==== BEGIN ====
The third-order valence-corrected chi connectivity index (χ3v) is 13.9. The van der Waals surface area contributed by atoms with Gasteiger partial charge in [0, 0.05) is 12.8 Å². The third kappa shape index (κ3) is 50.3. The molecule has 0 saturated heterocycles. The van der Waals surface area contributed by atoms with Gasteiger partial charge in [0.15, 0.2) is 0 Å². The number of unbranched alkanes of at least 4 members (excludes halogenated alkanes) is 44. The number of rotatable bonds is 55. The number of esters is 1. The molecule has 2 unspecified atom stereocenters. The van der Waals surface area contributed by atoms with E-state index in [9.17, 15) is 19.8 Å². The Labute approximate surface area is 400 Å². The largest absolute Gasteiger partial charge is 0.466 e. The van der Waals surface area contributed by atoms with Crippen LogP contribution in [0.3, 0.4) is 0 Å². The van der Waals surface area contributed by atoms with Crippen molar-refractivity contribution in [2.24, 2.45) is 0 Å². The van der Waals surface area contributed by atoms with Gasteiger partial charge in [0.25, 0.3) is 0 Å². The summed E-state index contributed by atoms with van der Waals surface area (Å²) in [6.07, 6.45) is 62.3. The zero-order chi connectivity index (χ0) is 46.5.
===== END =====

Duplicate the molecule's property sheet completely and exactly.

The third-order valence-corrected chi connectivity index (χ3v) is 13.9. The van der Waals surface area contributed by atoms with Gasteiger partial charge in [0, 0.05) is 12.8 Å². The third kappa shape index (κ3) is 50.3. The molecule has 0 saturated heterocycles. The van der Waals surface area contributed by atoms with Gasteiger partial charge in [0.15, 0.2) is 0 Å². The number of unbranched alkanes of at least 4 members (excludes halogenated alkanes) is 44. The number of rotatable bonds is 55. The number of esters is 1. The molecule has 2 unspecified atom stereocenters. The van der Waals surface area contributed by atoms with E-state index in [9.17, 15) is 19.8 Å². The Labute approximate surface area is 400 Å². The largest absolute Gasteiger partial charge is 0.466 e. The van der Waals surface area contributed by atoms with Crippen LogP contribution in [0.3, 0.4) is 0 Å². The van der Waals surface area contributed by atoms with Crippen molar-refractivity contribution in [2.24, 2.45) is 0 Å². The van der Waals surface area contributed by atoms with Gasteiger partial charge in [0.25, 0.3) is 0 Å². The summed E-state index contributed by atoms with van der Waals surface area (Å²) in [6.07, 6.45) is 62.3. The zero-order chi connectivity index (χ0) is 46.5.